Today we meet Charlotte Josephine of Jake Orr Productions who are bringing their show ‘Pops’ to the Edinburgh Fringe this August. Their show follows a father and daughter caught in a vicious cycle of addiction.

Can you introduce yourself and your show? 
‘Ello ‘ello. I’m Charlotte Josephine and I’m the writer of Pops. The last time I was at the Fringe was with my show Blush in 2016. Pops explores shame, addiction and how we try to connect to those closest to us. It’s about trying.

 

What is the top reason people should see the show? 
The creative team are bloody brilliant.

 

What does a ‘successful Fringe run’ mean to you? 
A wide audience engaging with and enjoying the show; the creative team feeling proud of the work and grateful for the experience of sharing it; and avoiding The Mile at all costs!

 

What 3 top tips have you got for Edinburgh Fringe first timers? 
1. Eat well and sleep well. 

2. Have a list of personal intentions. 

3. Be kind.

 

This show forms part of HighTide and Assembly’s #Disruptionfest. Could you briefly give the background to that and how the shows were chosen for the programme? 
We’re thrilled to have been selected as part of HighTide and Assembly’s season of work. This is the first time I’m at the fringe solely as a writer and it’s the first time this particular creative team have worked together, so the support from HighTide and Assembly is vital for us. 

 

The season was curated from an open call out by HighTide and Assembly. This builds on HighTide’s previous work at the Fringe, where they co-produced a number of shows last year. As always there were far too many shows that applied to be part of the season than HighTide could take on board, but we were one of the lucky ones. Hurrah! The other artists selected for #Disruptionfest are bangin’ and you should definitely come see their shows too!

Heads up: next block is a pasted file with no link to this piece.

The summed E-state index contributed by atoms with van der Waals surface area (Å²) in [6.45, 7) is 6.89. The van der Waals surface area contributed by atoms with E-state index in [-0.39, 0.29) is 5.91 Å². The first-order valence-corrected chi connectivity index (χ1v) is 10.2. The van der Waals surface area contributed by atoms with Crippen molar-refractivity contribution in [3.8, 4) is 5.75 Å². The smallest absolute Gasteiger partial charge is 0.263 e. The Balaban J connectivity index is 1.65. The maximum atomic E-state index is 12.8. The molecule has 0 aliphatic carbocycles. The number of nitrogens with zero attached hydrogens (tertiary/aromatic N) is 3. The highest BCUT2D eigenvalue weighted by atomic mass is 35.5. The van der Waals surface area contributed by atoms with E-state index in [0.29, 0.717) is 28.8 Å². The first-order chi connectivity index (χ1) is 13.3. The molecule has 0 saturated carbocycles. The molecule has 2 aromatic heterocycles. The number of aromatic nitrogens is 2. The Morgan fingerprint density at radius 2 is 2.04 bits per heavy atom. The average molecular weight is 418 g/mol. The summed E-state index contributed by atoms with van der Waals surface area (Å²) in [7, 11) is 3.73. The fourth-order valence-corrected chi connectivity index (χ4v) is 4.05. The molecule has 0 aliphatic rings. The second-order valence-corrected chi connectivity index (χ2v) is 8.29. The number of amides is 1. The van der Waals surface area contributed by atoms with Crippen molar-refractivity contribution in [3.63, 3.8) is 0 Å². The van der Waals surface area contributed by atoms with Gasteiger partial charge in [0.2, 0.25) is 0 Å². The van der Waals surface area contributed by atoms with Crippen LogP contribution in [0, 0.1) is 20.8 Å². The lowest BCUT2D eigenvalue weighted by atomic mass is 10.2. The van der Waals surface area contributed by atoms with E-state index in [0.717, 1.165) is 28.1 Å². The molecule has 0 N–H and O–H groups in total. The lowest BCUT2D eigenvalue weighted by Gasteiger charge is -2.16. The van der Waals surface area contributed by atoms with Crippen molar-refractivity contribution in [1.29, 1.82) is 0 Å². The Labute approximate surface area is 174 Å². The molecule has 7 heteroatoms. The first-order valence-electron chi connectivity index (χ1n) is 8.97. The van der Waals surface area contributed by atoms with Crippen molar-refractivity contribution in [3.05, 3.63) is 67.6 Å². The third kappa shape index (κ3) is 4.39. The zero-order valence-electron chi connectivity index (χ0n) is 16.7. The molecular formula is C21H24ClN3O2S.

What key message do you hope comes across to your audiences? 
That humans are messy. That shame is a killer. That forgiveness is hard work. That we can’t do it alone, we were never meant to.

 

We understand Pops to be about inter-generational addiction, and its subsequent impact on mental health. Is the play merely a commentary or does it look for answers too? 
I love theatre that asks difficult questions, that couldn’t exist without its audience, that doesn’t preach the writer’s opinions at me. I’m furious at the way society treats addicts like they’re greedy lazy criminals.

 

Did the writing come from personal experience, engagement with communities impacted or a mix of both? 
A mix of both. I always start writing from a place of self and then it grows into something more accessible to a wider audience.

 

How are you promoting your show in the run up to the Fringe?
Like most shows we’re working with a brilliant PR team (big up Chloé Nelkin Consulting!) and are working closely with the HighTide team with everything from flyering to getting posters up around the city. We’ll be creating some videos (am hoping our producer doesn’t ask me to be part of that…! I’m awful on camera) and you’ll see us across social media, of course. Check out some of these accounts – @_hightide_, @charlotte_j_b, @JakeOrrProd or search #PopsPlay. 
 

Lastly do you want to tell us where and when we can see the show? 
Assembly Roxy (Downstairs) at 18:25, 31st July to 25th August.

 

Pops will be performed daily at 18:35 at the Assembly Roxy (Downstairs) from July 31st to August 11th, and August 13th to 25th. Tickets available from the Fringe Box Office.

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